How has Circa Contemporary Circus managed to have a busy year of touring despite COVID-19? The Australian circus company performed in Queensland and Western Australia before hitting the road and heading to Canberra.
"We are enterprising and cunning," Circa's artistic director Yaron Lifschitz says mysteriously.
He won't be drawn further on that subject, but is happy to talk about the shows Circa will be performing at the Canberra Theatre Centre - one for more mature audiences, Circa's Peepshow, and the other for families, Mozart's Magical Musical Circus. The theatre will operate at 50 per cent capacity with social distancing and other precautions in place.
Canberra Theatre Centre director Alex Budd says, "We are very excited to bring these two Circa productions to Canberra. We know that Canberrans are more eager than ever to engage with live performance and we're proud to be meeting that demand with such an innovative and exciting Australian circus company."
Lifschitz says of Circa's Peepshow, "The first half is playful and funny, the second half gets kinds of muscular and sweaty. It takes audiences on a really beautiful journey."
There will be seven acrobats who do handstands, assemble towers of balanced bodies, perform with hoops, engage in extreme bending and fly high in aerial acts with silks.
The theme of Circa's Peepshow, Lifschitz says, is "seeing the world in a different way" - changing perceptions and perspectives, looking in mirrors.
Since its world premiere in 2018, Circa's Peepshow has been performed more than 250 times, including a sell-out six-month season at Berlin's Chamaeleon Theatre, and been seen by 47,000 people.
Lifschitz says Wolfgang's Magical Musical Circus is "a wonderful, funny journey that's been incredibly successful".
He says, "I wanted to take Mozart's music out of the boring concert hall and make it fun, playful and charming."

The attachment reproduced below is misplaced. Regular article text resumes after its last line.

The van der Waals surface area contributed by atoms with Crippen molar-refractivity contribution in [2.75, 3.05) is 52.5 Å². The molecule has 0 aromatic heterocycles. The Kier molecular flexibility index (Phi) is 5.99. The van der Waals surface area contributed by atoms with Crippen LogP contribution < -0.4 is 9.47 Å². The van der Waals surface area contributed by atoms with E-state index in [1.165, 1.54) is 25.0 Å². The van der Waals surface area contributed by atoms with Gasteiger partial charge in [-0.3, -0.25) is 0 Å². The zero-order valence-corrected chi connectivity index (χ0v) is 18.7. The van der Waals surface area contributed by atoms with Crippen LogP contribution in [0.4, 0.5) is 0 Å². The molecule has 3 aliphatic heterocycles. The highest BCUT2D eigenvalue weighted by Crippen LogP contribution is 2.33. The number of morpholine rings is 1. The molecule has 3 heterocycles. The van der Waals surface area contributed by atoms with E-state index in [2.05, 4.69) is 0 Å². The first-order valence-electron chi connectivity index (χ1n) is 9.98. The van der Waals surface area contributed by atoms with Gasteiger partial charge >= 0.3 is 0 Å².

The composer had a sense of fun - he loved "farts and darts" - and Lifschitz says Wolfgang's Magical Musical Circus is intended to capture some of this.
The show has two acrobats and a live accordionist as well as a soundtrack of Mozart's music.
"Composer Quincy Grant arranged 360 pieces of Mozart's music and we had it recorded so it could be accompanied by a live accordion."
It's all by Mozart - including Eine kleine Nachtmusik, Rondo alla Turca and the Clarinet Concerto - but, Lifschitz says "Some of it sounds quite different."
In addition to the acrobatics and fun, he says, the show has a covert educational purpose, introducing children to classical music they probably haven't experienced in an enjoyable way.
"lt's like chocolate-covered brussels spouts - kids are swallowing music but they don't know they're doing it."
A great thing, he says, is that after a performance, "Children will be humming Eine kleine Nachtmusik and be waiting to hear it on the radio."
Circa have performed in more than 40 countries to more than a million people at leading festivals and have built up a sizeable repertoire of shows including En Masse, Humans and Opus. The Queensland-based company began as Rock n Roll Circus in 1987. Lifschitz joined it in 1999 as artistic director and changed the name to Circa in 2004.
"It just felt like it was time," he says.
"It needed a refresh."
Also included in Circa's Canberra season is Danger Club, a circus workshop for teens run by Circa's acrobats at Belco Arts from October 31 to November 7. See: belcoarts.com.au.
Circa's Peepshow. Circa Contemporary Circus. Canberra Theatre, November 4 to 6, various times. Mozart's Magical Musical Circus, The Playhouse, Canberra Theatre Centre, November 6 to 7, various times. canberratheatrecentre.com.au.